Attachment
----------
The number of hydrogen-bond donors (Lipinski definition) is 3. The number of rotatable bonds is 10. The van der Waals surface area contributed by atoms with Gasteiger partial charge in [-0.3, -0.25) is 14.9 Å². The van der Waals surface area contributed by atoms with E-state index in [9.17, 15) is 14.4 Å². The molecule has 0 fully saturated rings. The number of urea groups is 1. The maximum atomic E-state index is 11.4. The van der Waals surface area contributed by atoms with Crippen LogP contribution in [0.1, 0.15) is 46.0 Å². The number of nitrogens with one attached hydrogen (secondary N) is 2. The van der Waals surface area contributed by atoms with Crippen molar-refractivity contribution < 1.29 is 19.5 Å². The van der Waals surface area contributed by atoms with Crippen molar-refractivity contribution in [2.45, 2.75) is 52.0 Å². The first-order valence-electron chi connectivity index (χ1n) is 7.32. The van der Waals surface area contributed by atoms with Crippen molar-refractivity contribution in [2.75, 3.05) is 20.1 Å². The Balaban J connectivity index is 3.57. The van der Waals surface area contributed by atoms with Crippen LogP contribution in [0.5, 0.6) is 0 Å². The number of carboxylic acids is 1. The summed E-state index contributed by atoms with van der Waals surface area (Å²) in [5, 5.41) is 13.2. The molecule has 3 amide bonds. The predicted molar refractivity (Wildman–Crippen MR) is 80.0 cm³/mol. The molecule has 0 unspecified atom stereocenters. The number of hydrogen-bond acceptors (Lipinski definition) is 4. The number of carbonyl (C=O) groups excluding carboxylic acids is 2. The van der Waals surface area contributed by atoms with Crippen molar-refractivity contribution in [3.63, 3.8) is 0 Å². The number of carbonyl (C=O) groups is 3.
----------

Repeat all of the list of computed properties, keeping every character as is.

The number of hydrogen-bond donors (Lipinski definition) is 3. The number of rotatable bonds is 10. The van der Waals surface area contributed by atoms with Gasteiger partial charge in [-0.3, -0.25) is 14.9 Å². The van der Waals surface area contributed by atoms with E-state index in [9.17, 15) is 14.4 Å². The molecule has 0 fully saturated rings. The number of urea groups is 1. The maximum atomic E-state index is 11.4. The van der Waals surface area contributed by atoms with Crippen LogP contribution in [0.1, 0.15) is 46.0 Å². The number of nitrogens with one attached hydrogen (secondary N) is 2. The van der Waals surface area contributed by atoms with Crippen molar-refractivity contribution < 1.29 is 19.5 Å². The van der Waals surface area contributed by atoms with Crippen molar-refractivity contribution in [2.45, 2.75) is 52.0 Å². The first-order valence-electron chi connectivity index (χ1n) is 7.32. The van der Waals surface area contributed by atoms with Crippen molar-refractivity contribution in [2.75, 3.05) is 20.1 Å². The Balaban J connectivity index is 3.57. The van der Waals surface area contributed by atoms with Crippen LogP contribution in [0.5, 0.6) is 0 Å². The number of carboxylic acids is 1. The summed E-state index contributed by atoms with van der Waals surface area (Å²) in [5, 5.41) is 13.2. The molecule has 3 amide bonds. The predicted molar refractivity (Wildman–Crippen MR) is 80.0 cm³/mol. The molecule has 0 unspecified atom stereocenters. The number of hydrogen-bond acceptors (Lipinski definition) is 4. The number of carbonyl (C=O) groups excluding carboxylic acids is 2. The van der Waals surface area contributed by atoms with Crippen molar-refractivity contribution in [3.63, 3.8) is 0 Å². The number of carbonyl (C=O) groups is 3.